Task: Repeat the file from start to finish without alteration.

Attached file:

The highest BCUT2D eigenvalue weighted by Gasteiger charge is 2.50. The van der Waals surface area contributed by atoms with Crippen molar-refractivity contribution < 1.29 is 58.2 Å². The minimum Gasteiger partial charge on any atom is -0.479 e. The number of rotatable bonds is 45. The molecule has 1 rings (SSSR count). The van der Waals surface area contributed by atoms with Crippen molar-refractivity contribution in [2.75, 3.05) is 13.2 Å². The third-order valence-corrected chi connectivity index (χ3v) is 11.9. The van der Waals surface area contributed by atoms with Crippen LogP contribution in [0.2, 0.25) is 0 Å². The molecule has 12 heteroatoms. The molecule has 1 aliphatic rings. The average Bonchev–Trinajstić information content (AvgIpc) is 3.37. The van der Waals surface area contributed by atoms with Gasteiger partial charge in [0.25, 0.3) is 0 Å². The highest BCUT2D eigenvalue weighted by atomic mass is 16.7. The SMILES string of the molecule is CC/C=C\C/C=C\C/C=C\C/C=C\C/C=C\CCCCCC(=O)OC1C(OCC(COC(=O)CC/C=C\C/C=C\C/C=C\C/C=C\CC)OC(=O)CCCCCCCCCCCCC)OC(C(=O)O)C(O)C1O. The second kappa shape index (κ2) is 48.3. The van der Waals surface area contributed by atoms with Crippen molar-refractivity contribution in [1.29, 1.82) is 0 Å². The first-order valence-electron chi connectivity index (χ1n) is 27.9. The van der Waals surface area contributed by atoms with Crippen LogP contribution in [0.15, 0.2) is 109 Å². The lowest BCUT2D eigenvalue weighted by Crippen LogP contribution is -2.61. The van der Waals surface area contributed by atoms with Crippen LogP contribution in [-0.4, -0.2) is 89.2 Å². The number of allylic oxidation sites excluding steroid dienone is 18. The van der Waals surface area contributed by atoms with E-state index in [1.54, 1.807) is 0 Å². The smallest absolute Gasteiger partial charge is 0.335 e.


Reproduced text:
The highest BCUT2D eigenvalue weighted by Gasteiger charge is 2.50. The van der Waals surface area contributed by atoms with Crippen molar-refractivity contribution < 1.29 is 58.2 Å². The minimum Gasteiger partial charge on any atom is -0.479 e. The number of rotatable bonds is 45. The molecule has 1 rings (SSSR count). The van der Waals surface area contributed by atoms with Crippen molar-refractivity contribution in [2.75, 3.05) is 13.2 Å². The third-order valence-corrected chi connectivity index (χ3v) is 11.9. The van der Waals surface area contributed by atoms with Crippen LogP contribution in [0.2, 0.25) is 0 Å². The molecule has 12 heteroatoms. The molecule has 1 aliphatic rings. The average Bonchev–Trinajstić information content (AvgIpc) is 3.37. The van der Waals surface area contributed by atoms with Gasteiger partial charge in [0.25, 0.3) is 0 Å². The highest BCUT2D eigenvalue weighted by atomic mass is 16.7. The SMILES string of the molecule is CC/C=C\C/C=C\C/C=C\C/C=C\C/C=C\CCCCCC(=O)OC1C(OCC(COC(=O)CC/C=C\C/C=C\C/C=C\C/C=C\CC)OC(=O)CCCCCCCCCCCCC)OC(C(=O)O)C(O)C1O. The second kappa shape index (κ2) is 48.3. The van der Waals surface area contributed by atoms with Crippen molar-refractivity contribution in [1.29, 1.82) is 0 Å². The first-order valence-electron chi connectivity index (χ1n) is 27.9. The van der Waals surface area contributed by atoms with Crippen LogP contribution in [0.15, 0.2) is 109 Å². The lowest BCUT2D eigenvalue weighted by Crippen LogP contribution is -2.61. The van der Waals surface area contributed by atoms with Crippen LogP contribution in [-0.4, -0.2) is 89.2 Å². The number of allylic oxidation sites excluding steroid dienone is 18. The van der Waals surface area contributed by atoms with E-state index in [1.54, 1.807) is 0 Å². The smallest absolute Gasteiger partial charge is 0.335 e.